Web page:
Interview: JJ Burnel (The Stranglers)
A shorter version of this interview originally appeared in the Nottingham Post.
I was whiling away the time before the interview looking up your dialling code, and you appear to be in Frome in Somerset. What are you doing there?
Well spotted. We’re at Chateau Stranglers, the Stranglers headquarters, which includes our management’s office, workshops, a recording studio, a rehearsal studio, and a bit of accommodation. And Tucker’s Grave, a cider house about a quarter of a mile down the lane. Two albums ago, on Norfolk Coast, we actually did a song called Tucker’s Grave, because it was a source of great inspiration. You don’t need more than two pints before you are… well, you know, it’s cider-delic.
When we last spoke, about twelve months ago, Decades Apart was just about to come out, and you were just about to do your previous UK tour. What sort of year did 2010 turn out to be for The Stranglers?
It was very good for The Stranglers. We played Glastonbury for the first time ever, after having been banished for thirty-odd years.
What was the cause of the banishment?
Thirty years ago, when we were asked to headline it, it was associated with CND, which it no longer is. And at the time, I’d done my economics and other studies, and unlike most of my peers and my generation of students, I was quite suspicious of CND. I had a few reasons to think that unilateralism didn’t make sense. No one seemed to think beyond that. They just thought: yes, look, we don’t want them, ban the bomb. And I was thinking to myself: but hold on, we get rid of our bomb and they still keep theirs? That’s what unilateralism was about. The Russians would keep their nuclear deterrents, but we would get rid of ours. It didn’t make sense to me. And everyone was jumping on the bandwagon. And of course, it wasn’t as if we were supportive of nuclear bombs or nuclear anything.
So you stopped short of saying that they were wonderful devices?
Yeah, we weren’t saying that at all, but there was this bandwagon. There are mass hysterias every now and then in this country. The Diana thing was another great example of that. But at the time, I was convinced that there was something dodgy about it. When the Soviet Union collapsed, and they released lots of information, which had been hitherto kept secret, it transpired that all the unilateralist peace movements in the west had been financed by Moscow. And I instinctively knew it. Michael Eavis held that against us for a while, until last year. And it was great, a perfect day, the best weather they’ve had at Glastonbury for years. It convinced me that in fact, God is a Stranglers fan.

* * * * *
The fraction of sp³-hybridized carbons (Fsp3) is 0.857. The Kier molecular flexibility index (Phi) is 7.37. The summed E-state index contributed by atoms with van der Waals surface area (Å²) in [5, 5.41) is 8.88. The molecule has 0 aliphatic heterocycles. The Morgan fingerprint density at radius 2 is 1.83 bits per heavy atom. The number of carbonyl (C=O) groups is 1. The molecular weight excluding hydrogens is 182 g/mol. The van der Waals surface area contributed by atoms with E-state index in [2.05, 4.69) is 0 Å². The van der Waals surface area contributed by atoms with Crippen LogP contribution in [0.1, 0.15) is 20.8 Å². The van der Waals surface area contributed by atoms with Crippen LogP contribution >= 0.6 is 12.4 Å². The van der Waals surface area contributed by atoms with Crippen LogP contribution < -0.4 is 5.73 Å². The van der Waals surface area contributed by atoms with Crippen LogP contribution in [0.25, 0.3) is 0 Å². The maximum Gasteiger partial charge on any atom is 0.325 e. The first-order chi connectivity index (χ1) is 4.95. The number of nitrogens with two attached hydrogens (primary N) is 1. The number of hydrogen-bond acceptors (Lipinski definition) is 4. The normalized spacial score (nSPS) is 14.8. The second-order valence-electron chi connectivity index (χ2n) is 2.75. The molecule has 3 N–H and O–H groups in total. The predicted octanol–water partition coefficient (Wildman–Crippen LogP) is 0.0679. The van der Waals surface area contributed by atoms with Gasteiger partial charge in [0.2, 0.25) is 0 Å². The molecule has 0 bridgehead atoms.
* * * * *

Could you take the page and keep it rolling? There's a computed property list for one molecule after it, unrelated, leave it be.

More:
I’ve never been to Glastonbury myself, but I have a number of friends who went, some considerably my junior, and they were talking about it as one of the highlights.
Which was a result I think, because we’re not necessarily of the generation of most of the punters there. We had 85,000 people, and we were given a good slot. We were given nearly an hour, which is quite a lot for one of these. We were mid-afternoon, we had 85,000 people, and they did not move. It was pretty amazing to see so many young people mouthing our lyrics, which warmed the cockles of my heart.
I feel compelled to ask you about the performance clip I saw on YouTube from over the summer, involving some loose dentures. What went on there, then?
(Laughs) It was a horrible, horrible night. We were in the wilds of Hereford, and it was just awful. It was drenched, it was waterlogged, it was muddy, and then the keyboards packed up. But we had a good time anyway. We thought: right, we’ll have a few more glasses of wine on stage, and just get into it. Some bloke jumped up over the barrier, onto the stage, and started jumping up and down. And suddenly these teeth – these gnashers – bounced out of his face, and landed right by my very muddy DMs. I looked at him, and he started to gurn at me. So I just pushed them over to him. He blew off some mud, and stuck them back in. And of course it just killed us.
I think it’s wonderful that toothlessness doesn’t dent his commitment to the cause.
Absolutely, but it made me fantasise: at least I could get a gum job, as opposed to a blow job! I’ve added it to the boxes I have to tick off before I die.
This time last year, I was talking to you about Retro Rockets, and I was teasing you about it being your “grumpy old man” single, complaining about how the charts aren’t the same any more. But I was looking at some statistics today, and it would appear that it was rather a prescient warning. In the UK Top 50 singles charts, as of this week, the highest placed rock song is only at Number 42. And if you look at the 100 best selling singles in the UK during 2008, 27 were rock – whereas in 2010, there were only three. And the biggest selling rock single in the UK last year was Don’t Stop Believin’ by Journey, which is nearly thirty years old. So there is almost no representation of guitar-based rock music within mainstream pop any more.
I think that worldwide, fortunately, it’s different. But at the moment, it’s just pappy poo stuff, which appears to twelve year-olds.
Does it matter, though?
No, the charts don’t matter any more. Which is a shame, because I’m from a generation who grew up thinking it did matter.